CHAPTER VI. KUBLAI AND THE MONGOL DYNASTY
After Tou Timour's death the imperial title passed to Tohan Timour, who is best known by his Chinese title of Chunti. He found a champion in Bayan, a descendant of the general of that name, who successfully defended the palace against the attack of a band of conspirators. In 1337 the first distinct rebellion on the part of the Chinese took place in the neighborhood of Canton, and an order for the disarmament of the Chinese population aggravated the situation because it could not be effectually carried out. Bayan, after his defense of the palace, became the most powerful personage in the state, and to his arrogance was largely due the aggravation of the Mongol difficulties and the imbittering of Chinese opinion. He murdered an empress, tyrannized over the Chinese, and outshone the emperor in his apparel and equipages, as if he were a Wolsey or a Buckingham. For the last offense Chunti could not forgive him, and Bayan was deposed and disgraced. While these dissensions were in progress at Pekin the Chinese were growing more daring and confident in their efforts to liberate themselves from the foreign yoke. They had adopted red bonnets as the mark of their patriotic league, and on the sea the piratical confederacy of Fangkue Chin vanquished and destroyed such navy as the Mongols ever possessed. But in open and regular fighting on land the supremacy of the Mongols was still incontestable, and a minister, named Toto, restored the sinking fortunes of Chunti until he fell the victim of a court intrigue - being poisoned by a rival named Hamar. With Toto disappeared the last possible champion of the Mongols, and the only thing needed to insure their overthrow was the advent of a capable leader who could give coherence to the national cause, and such a leader was not long in making his appearance.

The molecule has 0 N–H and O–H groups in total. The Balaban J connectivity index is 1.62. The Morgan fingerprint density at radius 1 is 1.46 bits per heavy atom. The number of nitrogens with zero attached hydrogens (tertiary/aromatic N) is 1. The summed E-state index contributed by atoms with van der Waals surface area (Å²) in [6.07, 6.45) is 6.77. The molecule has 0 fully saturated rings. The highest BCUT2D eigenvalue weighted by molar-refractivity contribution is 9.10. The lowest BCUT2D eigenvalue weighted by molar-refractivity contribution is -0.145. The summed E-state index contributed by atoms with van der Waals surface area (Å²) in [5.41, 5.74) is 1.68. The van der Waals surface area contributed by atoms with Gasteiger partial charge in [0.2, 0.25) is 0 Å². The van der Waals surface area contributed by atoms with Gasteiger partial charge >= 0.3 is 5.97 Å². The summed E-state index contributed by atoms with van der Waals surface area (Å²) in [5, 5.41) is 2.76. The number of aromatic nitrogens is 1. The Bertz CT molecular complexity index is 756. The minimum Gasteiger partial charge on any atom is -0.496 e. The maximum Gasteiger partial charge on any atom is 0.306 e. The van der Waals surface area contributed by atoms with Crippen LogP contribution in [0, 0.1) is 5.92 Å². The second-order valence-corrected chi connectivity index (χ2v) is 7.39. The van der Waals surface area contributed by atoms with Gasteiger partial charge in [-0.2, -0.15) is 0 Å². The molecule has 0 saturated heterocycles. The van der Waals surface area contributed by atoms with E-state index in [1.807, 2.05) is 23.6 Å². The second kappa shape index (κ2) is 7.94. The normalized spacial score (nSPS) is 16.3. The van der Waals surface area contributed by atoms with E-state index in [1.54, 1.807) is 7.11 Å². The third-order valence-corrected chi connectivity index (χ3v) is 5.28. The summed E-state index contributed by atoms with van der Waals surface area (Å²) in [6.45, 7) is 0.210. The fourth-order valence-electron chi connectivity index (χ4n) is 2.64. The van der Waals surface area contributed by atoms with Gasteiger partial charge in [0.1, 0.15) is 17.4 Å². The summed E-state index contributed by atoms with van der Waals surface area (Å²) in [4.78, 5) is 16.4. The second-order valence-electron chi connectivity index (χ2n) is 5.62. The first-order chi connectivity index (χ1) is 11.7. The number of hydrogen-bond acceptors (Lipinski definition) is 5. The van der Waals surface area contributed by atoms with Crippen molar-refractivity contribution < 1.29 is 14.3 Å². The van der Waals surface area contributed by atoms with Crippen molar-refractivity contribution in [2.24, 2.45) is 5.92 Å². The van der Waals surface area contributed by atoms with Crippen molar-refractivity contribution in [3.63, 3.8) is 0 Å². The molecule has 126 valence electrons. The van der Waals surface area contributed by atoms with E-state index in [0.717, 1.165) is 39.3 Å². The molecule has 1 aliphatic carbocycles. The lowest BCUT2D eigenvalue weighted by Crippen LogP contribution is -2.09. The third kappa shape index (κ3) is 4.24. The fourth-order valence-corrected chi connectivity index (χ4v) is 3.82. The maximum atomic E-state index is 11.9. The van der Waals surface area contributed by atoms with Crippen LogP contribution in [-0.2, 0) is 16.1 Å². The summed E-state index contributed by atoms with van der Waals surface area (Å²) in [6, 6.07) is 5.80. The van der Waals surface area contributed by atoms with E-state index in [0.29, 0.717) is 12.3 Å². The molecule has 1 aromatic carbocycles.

The deliverer of the Chinese from the Mongols was an individual named Choo Yuen Chang, who, being left an orphan, entered a monastery as the easiest way of gaining a livelihood. In the year 1345, when Chunti had been on the throne twelve years, Choo quitted his retreat and joined one of the bands of Chinese who had thrown off the authority of the Mongols. His physique and fine presence soon gained for him a place of authority, and when the chief of the band died he was chosen unanimously as his successor. He at once showed himself superior to the other popular leaders by his humanity, and by his wise efforts to convince the Chinese people that he had only their interests at heart. Other Chinese so-called patriots thought mainly of plunder, and they were not less terrible to peaceful citizens than the most exacting Mongol commander or governor. But Choo strictly forbade plundering, and any of his band caught robbing or ill-using the people met with prompt and summary punishment. By this conduct he gained the confidence of the Chinese, and his standard among all the national leaders became the most popular and attracted the largest number of recruits. In 1356 he captured the city of Nankin, which thereupon became the base of his operations, as it was subsequently the capital of his dynasty. He then issued a proclamation declaring that his sole object was to expel the foreigners and to restore the national form of government. In this document he said, "It is the birthright of the Chinese to govern foreign peoples and not of these latter to rule in China. It used to be said that the Yuen or Mongols, who came from the regions of the north, conquered our empire not so much by their courage and skill as by the aid of Heaven. And now it is sufficiently plain that Heaven itself wishes to deprive them of that empire, as some punishment for their crimes, and for not having acted according to the teaching of their forefathers. The time has now come to drive these foreigners out of China." While the Mongols were assailed in every province of the empire by insurgents, Choo headed what was the only organized movement for their expulsion, and his alliance with the pirate, Fangkue Chin, added the command of the sea to the control he had himself acquired over some of the wealthiest and most populous provinces of Central China. The disunion among the Mongols contributed to their overthrow as much as the valor of the Chinese. The Emperor Chunti had quite given himself up to pleasure, and his debaucheries were the scandal of the day. The two principal generals, Chahan Timour and Polo Timour, hated each other, and refused to co-operate. Another general, Alouhiya, raised the standard of revolt in Mongolia, and, while he declared that his object was to regenerate his race, he, undoubtedly, aggravated the embarrassment of Chunti.